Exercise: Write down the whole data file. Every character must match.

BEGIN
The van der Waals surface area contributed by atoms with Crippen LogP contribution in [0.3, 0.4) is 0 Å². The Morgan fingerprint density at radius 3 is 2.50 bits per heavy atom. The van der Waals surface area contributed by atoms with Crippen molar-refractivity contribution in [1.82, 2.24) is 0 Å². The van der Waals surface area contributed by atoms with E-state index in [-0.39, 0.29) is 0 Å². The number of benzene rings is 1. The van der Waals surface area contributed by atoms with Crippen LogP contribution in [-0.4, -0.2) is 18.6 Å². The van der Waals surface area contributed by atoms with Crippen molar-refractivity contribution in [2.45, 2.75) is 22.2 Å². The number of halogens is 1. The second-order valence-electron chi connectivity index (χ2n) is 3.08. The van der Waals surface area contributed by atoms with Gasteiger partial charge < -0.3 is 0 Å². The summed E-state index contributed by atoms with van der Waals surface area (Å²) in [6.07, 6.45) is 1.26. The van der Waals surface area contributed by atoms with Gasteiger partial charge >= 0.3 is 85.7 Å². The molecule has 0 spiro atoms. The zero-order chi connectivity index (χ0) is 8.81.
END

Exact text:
The van der Waals surface area contributed by atoms with Crippen LogP contribution in [0.3, 0.4) is 0 Å². The Morgan fingerprint density at radius 3 is 2.50 bits per heavy atom. The van der Waals surface area contributed by atoms with Crippen molar-refractivity contribution in [1.82, 2.24) is 0 Å². The van der Waals surface area contributed by atoms with E-state index in [-0.39, 0.29) is 0 Å². The number of benzene rings is 1. The van der Waals surface area contributed by atoms with Crippen LogP contribution in [-0.4, -0.2) is 18.6 Å². The van der Waals surface area contributed by atoms with Crippen molar-refractivity contribution in [2.45, 2.75) is 22.2 Å². The number of halogens is 1. The second-order valence-electron chi connectivity index (χ2n) is 3.08. The van der Waals surface area contributed by atoms with Gasteiger partial charge < -0.3 is 0 Å². The summed E-state index contributed by atoms with van der Waals surface area (Å²) in [6.07, 6.45) is 1.26. The van der Waals surface area contributed by atoms with Gasteiger partial charge >= 0.3 is 85.7 Å². The molecule has 0 spiro atoms. The zero-order chi connectivity index (χ0) is 8.81.